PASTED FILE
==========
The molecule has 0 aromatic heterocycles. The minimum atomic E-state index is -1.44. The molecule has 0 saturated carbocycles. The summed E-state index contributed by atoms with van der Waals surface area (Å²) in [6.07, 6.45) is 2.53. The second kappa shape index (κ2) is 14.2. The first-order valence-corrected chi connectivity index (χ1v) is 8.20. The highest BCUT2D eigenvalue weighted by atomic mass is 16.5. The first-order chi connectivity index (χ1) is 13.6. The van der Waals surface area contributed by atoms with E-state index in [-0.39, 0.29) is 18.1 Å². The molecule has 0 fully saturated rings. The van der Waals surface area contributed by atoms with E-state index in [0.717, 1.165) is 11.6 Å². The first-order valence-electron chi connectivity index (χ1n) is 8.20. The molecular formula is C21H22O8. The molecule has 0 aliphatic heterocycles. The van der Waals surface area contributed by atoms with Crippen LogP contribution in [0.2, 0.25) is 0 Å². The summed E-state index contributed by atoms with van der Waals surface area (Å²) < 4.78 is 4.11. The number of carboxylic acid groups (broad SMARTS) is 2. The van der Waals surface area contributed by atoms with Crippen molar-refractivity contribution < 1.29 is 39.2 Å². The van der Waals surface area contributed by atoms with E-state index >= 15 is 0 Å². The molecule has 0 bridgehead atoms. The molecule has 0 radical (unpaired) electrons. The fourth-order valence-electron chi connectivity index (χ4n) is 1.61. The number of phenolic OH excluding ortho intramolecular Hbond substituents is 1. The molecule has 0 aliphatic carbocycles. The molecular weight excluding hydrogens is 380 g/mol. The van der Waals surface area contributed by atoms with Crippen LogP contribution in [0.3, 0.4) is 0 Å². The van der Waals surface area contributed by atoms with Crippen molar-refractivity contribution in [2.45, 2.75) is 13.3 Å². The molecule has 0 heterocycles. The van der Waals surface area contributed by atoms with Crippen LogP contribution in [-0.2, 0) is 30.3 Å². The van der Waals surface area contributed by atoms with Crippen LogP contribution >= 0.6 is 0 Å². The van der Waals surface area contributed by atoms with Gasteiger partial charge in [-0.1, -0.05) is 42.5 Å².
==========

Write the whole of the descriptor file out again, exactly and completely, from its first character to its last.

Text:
The molecule has 0 aromatic heterocycles. The minimum atomic E-state index is -1.44. The molecule has 0 saturated carbocycles. The summed E-state index contributed by atoms with van der Waals surface area (Å²) in [6.07, 6.45) is 2.53. The second kappa shape index (κ2) is 14.2. The first-order valence-corrected chi connectivity index (χ1v) is 8.20. The highest BCUT2D eigenvalue weighted by atomic mass is 16.5. The first-order chi connectivity index (χ1) is 13.6. The van der Waals surface area contributed by atoms with E-state index in [-0.39, 0.29) is 18.1 Å². The molecule has 0 fully saturated rings. The van der Waals surface area contributed by atoms with E-state index in [0.717, 1.165) is 11.6 Å². The first-order valence-electron chi connectivity index (χ1n) is 8.20. The molecular formula is C21H22O8. The molecule has 0 aliphatic heterocycles. The van der Waals surface area contributed by atoms with Crippen LogP contribution in [0.2, 0.25) is 0 Å². The summed E-state index contributed by atoms with van der Waals surface area (Å²) < 4.78 is 4.11. The number of carboxylic acid groups (broad SMARTS) is 2. The van der Waals surface area contributed by atoms with Crippen molar-refractivity contribution < 1.29 is 39.2 Å². The van der Waals surface area contributed by atoms with E-state index >= 15 is 0 Å². The molecule has 0 bridgehead atoms. The molecule has 0 radical (unpaired) electrons. The fourth-order valence-electron chi connectivity index (χ4n) is 1.61. The number of phenolic OH excluding ortho intramolecular Hbond substituents is 1. The molecule has 0 aliphatic carbocycles. The molecular weight excluding hydrogens is 380 g/mol. The van der Waals surface area contributed by atoms with Crippen LogP contribution in [0.3, 0.4) is 0 Å². The van der Waals surface area contributed by atoms with Crippen molar-refractivity contribution in [2.45, 2.75) is 13.3 Å². The molecule has 0 heterocycles. The van der Waals surface area contributed by atoms with Crippen LogP contribution in [-0.2, 0) is 30.3 Å². The van der Waals surface area contributed by atoms with Crippen LogP contribution >= 0.6 is 0 Å². The van der Waals surface area contributed by atoms with Gasteiger partial charge in [-0.1, -0.05) is 42.5 Å².